Soon this hospital was no longer able to cope with the rush of sick children – in 2006 the number of small patients who had to be hospitalised increased by 50 per cent. The Foundation therefore decided to build Kantha Bopha V, which was ready for use at the end of 2007. The cost of the nine 34-bed units, the prevention centre, the prevention ward, X-ray and ultrasonic equipment, fluoroscopy, laboratories, conference rooms and medical library amounted to nine million US dollars. In 2008, 2011, 2012 and 2014, four extensions of Jayavarman VII followed.
The excellent medical training provided at the hospitals where the majority of Cambodian doctors are trained is also indispensable. Beat Richner emphasised the fact that the staff of the clinics comes in all areas primarily from Cambodia: At the end of 2017, the Foundation employed “around 2500 local staff in the five hospitals. In addition to Dr Peter Studer as Head of Kantha Bopha Hospitals (CEO and Vice President), Dr Denis Laurent (COO and French-Cambodian dual citizen) is the only foreign employee working for the Foundation in Cambodia. And all this with the best ratio of costs and cure rate in the world. “Kantha Bopha is corruption-free, an island of justice and social peace in Cambodia.”3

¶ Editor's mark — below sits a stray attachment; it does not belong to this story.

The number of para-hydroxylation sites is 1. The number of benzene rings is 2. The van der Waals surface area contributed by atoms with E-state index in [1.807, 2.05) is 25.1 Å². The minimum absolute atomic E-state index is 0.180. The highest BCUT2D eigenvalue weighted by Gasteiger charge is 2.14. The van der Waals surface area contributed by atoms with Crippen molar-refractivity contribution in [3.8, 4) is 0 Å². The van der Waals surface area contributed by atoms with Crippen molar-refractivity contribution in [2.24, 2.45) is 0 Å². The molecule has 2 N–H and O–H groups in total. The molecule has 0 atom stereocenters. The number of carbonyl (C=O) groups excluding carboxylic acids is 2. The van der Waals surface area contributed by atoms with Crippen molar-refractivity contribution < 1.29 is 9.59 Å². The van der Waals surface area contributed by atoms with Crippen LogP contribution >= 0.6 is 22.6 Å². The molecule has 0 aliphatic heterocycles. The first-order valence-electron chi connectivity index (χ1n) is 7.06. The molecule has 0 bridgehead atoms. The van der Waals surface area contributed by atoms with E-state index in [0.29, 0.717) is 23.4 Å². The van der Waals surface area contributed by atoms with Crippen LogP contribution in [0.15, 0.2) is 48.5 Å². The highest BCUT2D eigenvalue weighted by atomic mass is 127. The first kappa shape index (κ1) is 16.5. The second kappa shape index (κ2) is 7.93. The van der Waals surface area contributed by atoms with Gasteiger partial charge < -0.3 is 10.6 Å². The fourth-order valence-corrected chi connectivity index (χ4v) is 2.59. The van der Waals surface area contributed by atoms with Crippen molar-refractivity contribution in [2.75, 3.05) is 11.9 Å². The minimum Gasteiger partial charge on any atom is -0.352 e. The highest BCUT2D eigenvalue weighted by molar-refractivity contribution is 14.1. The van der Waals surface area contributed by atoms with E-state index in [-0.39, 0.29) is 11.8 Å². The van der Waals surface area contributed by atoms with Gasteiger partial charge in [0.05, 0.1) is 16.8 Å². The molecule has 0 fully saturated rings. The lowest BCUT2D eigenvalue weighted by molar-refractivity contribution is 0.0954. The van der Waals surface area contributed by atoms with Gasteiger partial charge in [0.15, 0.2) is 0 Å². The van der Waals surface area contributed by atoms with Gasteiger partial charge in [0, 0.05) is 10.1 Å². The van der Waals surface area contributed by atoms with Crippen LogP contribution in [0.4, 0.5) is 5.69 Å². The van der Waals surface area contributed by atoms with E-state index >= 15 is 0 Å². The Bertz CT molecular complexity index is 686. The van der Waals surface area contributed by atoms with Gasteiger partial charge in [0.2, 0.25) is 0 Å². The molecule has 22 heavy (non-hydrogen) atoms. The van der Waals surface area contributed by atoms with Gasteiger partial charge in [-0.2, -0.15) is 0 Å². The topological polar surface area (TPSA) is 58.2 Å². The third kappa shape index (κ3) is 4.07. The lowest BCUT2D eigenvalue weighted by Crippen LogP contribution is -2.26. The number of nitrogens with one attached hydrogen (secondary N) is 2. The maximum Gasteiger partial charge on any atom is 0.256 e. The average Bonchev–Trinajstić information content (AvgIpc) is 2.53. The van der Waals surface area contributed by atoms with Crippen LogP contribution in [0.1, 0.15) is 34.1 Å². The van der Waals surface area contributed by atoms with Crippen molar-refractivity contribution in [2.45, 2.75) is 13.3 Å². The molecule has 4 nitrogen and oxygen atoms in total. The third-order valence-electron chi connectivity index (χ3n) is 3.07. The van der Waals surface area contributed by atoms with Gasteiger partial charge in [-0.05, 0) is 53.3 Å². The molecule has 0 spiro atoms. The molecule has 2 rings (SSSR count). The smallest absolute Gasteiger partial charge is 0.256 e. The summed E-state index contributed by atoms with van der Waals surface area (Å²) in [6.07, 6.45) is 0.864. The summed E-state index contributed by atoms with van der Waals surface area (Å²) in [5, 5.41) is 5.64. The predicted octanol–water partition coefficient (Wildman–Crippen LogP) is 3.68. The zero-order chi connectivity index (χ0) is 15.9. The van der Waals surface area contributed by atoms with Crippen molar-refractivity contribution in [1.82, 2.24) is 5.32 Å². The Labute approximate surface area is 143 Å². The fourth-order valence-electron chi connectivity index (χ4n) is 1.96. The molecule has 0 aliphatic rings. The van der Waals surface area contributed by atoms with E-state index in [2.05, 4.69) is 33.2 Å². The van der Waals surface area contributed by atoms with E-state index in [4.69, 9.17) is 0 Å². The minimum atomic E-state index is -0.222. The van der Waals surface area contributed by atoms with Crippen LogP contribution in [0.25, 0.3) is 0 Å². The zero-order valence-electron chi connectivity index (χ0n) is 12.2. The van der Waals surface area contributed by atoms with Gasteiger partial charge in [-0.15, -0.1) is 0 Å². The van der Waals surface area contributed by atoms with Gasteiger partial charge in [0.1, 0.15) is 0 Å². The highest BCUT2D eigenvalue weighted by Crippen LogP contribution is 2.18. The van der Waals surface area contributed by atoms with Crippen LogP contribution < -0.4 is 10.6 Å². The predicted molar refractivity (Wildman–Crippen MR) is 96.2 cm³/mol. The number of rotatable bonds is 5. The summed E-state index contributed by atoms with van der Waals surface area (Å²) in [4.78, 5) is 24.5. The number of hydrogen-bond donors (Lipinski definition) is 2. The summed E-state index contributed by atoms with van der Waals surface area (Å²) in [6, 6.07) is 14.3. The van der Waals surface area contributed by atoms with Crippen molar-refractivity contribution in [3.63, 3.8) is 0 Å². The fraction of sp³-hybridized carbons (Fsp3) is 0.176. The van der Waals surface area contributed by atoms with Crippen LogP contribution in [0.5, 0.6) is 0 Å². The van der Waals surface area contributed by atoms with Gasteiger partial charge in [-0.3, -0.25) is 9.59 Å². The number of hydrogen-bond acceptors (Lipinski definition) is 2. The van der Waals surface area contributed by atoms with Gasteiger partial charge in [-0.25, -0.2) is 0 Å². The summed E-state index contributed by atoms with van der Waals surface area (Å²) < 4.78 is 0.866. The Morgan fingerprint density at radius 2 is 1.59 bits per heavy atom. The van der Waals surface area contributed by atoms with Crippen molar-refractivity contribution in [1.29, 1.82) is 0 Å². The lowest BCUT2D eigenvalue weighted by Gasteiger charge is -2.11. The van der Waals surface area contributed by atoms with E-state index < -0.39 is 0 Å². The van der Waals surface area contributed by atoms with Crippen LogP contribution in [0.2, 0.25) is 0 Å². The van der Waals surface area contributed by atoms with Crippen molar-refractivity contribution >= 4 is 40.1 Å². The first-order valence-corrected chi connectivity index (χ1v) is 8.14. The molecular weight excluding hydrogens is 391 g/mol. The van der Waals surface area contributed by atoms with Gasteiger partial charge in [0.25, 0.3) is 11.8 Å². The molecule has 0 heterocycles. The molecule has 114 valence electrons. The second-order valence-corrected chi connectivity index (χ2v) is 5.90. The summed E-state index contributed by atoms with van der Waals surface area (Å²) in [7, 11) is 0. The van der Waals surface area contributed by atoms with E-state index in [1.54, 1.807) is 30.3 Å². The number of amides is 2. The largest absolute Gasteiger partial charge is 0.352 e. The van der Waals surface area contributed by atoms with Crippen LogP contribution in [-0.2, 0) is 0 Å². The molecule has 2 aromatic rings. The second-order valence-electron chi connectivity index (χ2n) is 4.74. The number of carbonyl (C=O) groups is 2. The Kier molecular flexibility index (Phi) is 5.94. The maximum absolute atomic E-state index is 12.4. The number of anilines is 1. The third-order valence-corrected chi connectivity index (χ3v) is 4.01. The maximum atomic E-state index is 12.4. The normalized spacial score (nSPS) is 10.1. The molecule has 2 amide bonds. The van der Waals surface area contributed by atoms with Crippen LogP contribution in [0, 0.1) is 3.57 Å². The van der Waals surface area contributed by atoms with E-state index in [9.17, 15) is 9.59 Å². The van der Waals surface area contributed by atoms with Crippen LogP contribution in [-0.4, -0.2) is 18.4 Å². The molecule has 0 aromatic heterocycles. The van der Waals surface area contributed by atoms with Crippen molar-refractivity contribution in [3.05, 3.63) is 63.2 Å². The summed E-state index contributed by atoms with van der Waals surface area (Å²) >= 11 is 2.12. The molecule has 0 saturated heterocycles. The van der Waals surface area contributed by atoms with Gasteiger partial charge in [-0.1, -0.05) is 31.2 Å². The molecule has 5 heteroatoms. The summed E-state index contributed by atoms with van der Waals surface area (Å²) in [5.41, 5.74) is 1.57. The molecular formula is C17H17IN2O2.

As the Foundation points out, Kantha Bopha has become a “highly respected model for all of Southeast Asia. It shows how effective direct medical and humanitarian aid – i.e. correct medicine that is not hindered by corruption, combined with targeted education in long-term – can be, both in treatment and preventive medicine and in research”. By 2017, 16.3 million outpatients and over 1.9 million seriously ill or injured children had been hospitalised. Countless children saw the light of day there, and many more were given a “tomorrow”, as it says in a song in the touching mourning video (posted on the Foundation’s homepage)4.